Heavy Song of the Week is a new feature on Heavy Consequence breaking down the top metal and hard rock tracks you need to hear every Friday. This week the top spot goes to Cattle Decapitation’s “We Eat Our Young.”
When most bands announce a new album, they release a promotional single to tease their new music. Not Cattle Decapitation. Upon unveiling Terrasite (out May 12th), they merely offered up the album’s grim premise: Earth as a wasteland haunted by post-Anthropocene humanity, aka terrasites (think humans as cockroaches and you’re getting warmer). The apocalypse has been a running theme throughout Cattle Decapitation’s most recent albums, but here, they let that message sink in before putting music to it.
This week, the band finally broke its silence with the lead single “We Eat Our Young.” It’s a perplexingly technical death metal/grind workout, structured around jackhammer blast beats and wonky rhythms — a fine palette for the doomsaying of vocalist Travis Ryan. There’s something here for prog and death metal fans alike, as the band once again manages to depict our seemingly grim future through sonic brutality.
— Jon Hadusek,
Senior Staff Writer
Dommengang – “Society Blues”
Portland’s Dommengang return with their fourth album Wished Eye on April 21st via Thrill Jockey and offer up a fine appetizer in the form of “Society Blues.” Scalding wah-wah leads of the Mascis strain highlight this five-minute slab of heavy psych, with Dommengang embracing the genre’s inherent anachronisms rather than arbitrarily suppressing them. Electric guitars and fuzz boxes are the name of the game, and this band wields ’em mightily.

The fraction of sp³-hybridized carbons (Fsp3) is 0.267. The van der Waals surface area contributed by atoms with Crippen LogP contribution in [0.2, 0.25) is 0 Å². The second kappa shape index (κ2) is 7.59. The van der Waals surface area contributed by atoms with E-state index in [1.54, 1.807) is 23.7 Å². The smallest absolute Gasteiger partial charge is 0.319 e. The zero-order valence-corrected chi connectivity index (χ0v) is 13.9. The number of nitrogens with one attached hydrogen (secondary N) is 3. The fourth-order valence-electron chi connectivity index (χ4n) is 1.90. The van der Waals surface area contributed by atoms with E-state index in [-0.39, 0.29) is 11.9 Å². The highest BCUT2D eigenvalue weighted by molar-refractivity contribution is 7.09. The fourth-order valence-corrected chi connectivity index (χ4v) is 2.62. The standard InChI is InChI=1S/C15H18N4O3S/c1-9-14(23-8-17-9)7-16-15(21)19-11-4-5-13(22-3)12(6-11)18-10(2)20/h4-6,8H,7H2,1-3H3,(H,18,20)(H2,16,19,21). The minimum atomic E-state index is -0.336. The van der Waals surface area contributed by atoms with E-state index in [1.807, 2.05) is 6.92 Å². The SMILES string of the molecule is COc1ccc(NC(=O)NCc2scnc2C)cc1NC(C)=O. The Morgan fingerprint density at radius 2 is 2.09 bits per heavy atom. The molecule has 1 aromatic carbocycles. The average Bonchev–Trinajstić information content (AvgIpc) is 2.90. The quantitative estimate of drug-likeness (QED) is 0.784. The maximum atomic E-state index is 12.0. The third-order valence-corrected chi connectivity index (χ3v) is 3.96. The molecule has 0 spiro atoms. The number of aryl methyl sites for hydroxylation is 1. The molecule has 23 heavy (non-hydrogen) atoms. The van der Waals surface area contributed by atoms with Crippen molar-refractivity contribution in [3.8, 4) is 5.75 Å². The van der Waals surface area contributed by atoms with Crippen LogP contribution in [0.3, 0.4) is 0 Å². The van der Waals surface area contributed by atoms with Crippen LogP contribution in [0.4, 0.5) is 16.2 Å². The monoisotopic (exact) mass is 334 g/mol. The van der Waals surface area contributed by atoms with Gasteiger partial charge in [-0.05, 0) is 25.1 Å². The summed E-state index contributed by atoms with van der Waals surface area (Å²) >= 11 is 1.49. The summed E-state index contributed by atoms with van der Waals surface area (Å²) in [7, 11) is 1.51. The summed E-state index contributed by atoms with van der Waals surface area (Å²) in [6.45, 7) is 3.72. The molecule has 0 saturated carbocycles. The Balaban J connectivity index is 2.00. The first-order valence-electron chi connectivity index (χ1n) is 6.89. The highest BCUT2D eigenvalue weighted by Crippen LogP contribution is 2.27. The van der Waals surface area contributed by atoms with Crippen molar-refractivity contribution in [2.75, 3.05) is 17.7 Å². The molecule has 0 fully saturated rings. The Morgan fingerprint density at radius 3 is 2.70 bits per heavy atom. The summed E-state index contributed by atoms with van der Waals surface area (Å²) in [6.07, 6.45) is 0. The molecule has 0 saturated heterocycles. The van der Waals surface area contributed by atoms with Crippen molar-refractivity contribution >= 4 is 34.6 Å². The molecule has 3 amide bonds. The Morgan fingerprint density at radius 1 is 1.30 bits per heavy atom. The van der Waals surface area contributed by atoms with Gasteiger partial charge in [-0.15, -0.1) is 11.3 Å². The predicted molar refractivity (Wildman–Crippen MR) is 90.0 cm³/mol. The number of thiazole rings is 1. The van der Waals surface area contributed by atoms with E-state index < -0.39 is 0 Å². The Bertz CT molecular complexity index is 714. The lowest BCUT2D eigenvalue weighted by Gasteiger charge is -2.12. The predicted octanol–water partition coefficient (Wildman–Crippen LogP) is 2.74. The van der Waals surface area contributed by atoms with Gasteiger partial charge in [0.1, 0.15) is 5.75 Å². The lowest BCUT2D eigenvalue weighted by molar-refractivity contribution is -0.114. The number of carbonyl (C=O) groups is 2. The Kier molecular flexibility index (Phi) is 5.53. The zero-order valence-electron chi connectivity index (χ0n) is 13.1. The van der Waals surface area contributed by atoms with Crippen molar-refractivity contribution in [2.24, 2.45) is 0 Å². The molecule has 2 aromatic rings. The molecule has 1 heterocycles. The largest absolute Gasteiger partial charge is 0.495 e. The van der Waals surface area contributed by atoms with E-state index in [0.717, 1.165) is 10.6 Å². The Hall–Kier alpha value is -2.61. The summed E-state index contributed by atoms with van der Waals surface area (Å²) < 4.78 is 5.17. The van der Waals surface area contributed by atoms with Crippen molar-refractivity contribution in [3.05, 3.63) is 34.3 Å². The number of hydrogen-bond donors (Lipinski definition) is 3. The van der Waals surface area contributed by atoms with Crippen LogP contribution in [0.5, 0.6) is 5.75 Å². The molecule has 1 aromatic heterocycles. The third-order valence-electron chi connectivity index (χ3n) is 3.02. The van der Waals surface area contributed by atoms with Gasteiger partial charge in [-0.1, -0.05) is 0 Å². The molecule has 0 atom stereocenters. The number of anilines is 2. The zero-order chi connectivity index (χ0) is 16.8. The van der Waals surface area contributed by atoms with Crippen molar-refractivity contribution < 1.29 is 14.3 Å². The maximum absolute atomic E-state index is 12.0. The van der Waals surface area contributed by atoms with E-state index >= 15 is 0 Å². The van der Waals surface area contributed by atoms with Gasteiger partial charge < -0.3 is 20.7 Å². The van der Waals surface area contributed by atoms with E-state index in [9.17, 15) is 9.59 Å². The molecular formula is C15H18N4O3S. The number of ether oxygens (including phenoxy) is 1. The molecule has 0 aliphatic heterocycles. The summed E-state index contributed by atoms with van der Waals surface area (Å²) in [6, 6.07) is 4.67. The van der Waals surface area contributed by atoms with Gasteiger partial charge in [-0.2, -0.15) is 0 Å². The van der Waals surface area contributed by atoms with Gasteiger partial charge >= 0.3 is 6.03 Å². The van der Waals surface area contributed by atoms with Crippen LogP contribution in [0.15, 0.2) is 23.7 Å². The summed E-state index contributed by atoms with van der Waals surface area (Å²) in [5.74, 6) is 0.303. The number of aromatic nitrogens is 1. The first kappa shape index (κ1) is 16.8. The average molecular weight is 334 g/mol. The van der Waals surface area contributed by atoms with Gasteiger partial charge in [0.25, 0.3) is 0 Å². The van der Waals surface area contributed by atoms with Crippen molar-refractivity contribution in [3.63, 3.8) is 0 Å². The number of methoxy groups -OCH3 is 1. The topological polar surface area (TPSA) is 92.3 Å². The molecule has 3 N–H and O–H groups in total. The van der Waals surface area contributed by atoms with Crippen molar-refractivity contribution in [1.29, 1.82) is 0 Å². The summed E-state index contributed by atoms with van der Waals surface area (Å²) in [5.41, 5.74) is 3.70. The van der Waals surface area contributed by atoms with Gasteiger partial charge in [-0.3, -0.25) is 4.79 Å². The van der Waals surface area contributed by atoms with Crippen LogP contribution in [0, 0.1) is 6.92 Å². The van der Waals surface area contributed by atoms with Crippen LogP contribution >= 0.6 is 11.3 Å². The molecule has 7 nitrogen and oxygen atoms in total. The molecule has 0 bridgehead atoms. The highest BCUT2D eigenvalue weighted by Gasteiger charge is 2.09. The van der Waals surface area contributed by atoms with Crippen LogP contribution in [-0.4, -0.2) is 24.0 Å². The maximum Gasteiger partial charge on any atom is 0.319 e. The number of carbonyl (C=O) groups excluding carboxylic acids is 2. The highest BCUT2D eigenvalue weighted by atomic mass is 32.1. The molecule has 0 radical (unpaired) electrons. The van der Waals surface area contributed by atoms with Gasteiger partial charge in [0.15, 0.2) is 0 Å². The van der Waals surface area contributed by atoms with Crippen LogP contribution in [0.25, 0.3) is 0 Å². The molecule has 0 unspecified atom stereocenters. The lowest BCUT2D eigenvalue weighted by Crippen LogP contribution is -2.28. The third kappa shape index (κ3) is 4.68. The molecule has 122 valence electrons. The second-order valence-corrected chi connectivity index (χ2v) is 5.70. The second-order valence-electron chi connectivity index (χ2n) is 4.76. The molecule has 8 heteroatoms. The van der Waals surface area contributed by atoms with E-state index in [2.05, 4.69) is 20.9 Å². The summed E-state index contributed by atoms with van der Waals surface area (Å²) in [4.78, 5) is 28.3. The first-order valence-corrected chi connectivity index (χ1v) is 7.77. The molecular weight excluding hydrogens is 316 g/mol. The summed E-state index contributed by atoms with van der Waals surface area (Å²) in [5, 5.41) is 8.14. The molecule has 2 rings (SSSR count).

Jesus Piece – “Tunnel Vision”
Hardcore is having a renaissance of sorts, and it’s because of songs like “Tunnel Vision.” It’s the sound of a band actively pushing its own extremes, and the arena of hardcore is conducive to such evolution (as opposed to say, the heavy psych of Dommengang mentioned above, where it pays to stay in genre’s established wheelhouse). Here, Jesus Piece up the technicality and the sheer sonic force for one of their most intense and physical performances to date. A surefire mosh igniter if the band busts it out on tour with Show Me the Body.
Periphery’s latest single “ Atropos” is, in a word, cinematic. The amount of labor and work that must have gone into the writing and production of this eight-minute piece is astounding — every note and texture comes off as calculated and considered. The vocal arrangement and shifts from clean to harsh singing are impressive in their own right, but to meld them to equally dynamic and technical guitarwork? Whew. Maybe djent isn’t a genre, but whatever you want to call this, Periphery have mastered it.